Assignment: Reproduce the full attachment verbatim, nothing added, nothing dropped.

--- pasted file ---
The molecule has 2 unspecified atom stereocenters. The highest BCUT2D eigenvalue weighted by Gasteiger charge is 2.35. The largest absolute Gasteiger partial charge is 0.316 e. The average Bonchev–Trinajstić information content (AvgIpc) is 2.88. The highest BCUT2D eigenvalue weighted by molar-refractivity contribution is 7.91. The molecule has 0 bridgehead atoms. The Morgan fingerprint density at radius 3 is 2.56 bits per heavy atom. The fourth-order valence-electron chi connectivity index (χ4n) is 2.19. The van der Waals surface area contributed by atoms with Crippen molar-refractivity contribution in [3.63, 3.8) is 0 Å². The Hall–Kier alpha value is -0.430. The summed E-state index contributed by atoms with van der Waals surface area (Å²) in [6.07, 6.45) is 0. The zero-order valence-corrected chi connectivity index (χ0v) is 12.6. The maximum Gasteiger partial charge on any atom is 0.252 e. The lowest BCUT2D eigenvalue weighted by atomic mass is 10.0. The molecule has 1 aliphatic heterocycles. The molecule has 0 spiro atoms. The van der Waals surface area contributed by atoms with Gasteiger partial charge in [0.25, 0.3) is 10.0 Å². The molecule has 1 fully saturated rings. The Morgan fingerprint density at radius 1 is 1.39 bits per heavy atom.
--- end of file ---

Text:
The molecule has 2 unspecified atom stereocenters. The highest BCUT2D eigenvalue weighted by Gasteiger charge is 2.35. The largest absolute Gasteiger partial charge is 0.316 e. The average Bonchev–Trinajstić information content (AvgIpc) is 2.88. The highest BCUT2D eigenvalue weighted by molar-refractivity contribution is 7.91. The molecule has 0 bridgehead atoms. The Morgan fingerprint density at radius 3 is 2.56 bits per heavy atom. The fourth-order valence-electron chi connectivity index (χ4n) is 2.19. The van der Waals surface area contributed by atoms with Crippen molar-refractivity contribution in [3.63, 3.8) is 0 Å². The Hall–Kier alpha value is -0.430. The summed E-state index contributed by atoms with van der Waals surface area (Å²) in [6.07, 6.45) is 0. The zero-order valence-corrected chi connectivity index (χ0v) is 12.6. The maximum Gasteiger partial charge on any atom is 0.252 e. The lowest BCUT2D eigenvalue weighted by atomic mass is 10.0. The molecule has 1 aliphatic heterocycles. The molecule has 0 spiro atoms. The van der Waals surface area contributed by atoms with Gasteiger partial charge in [0.25, 0.3) is 10.0 Å². The molecule has 1 fully saturated rings. The Morgan fingerprint density at radius 1 is 1.39 bits per heavy atom.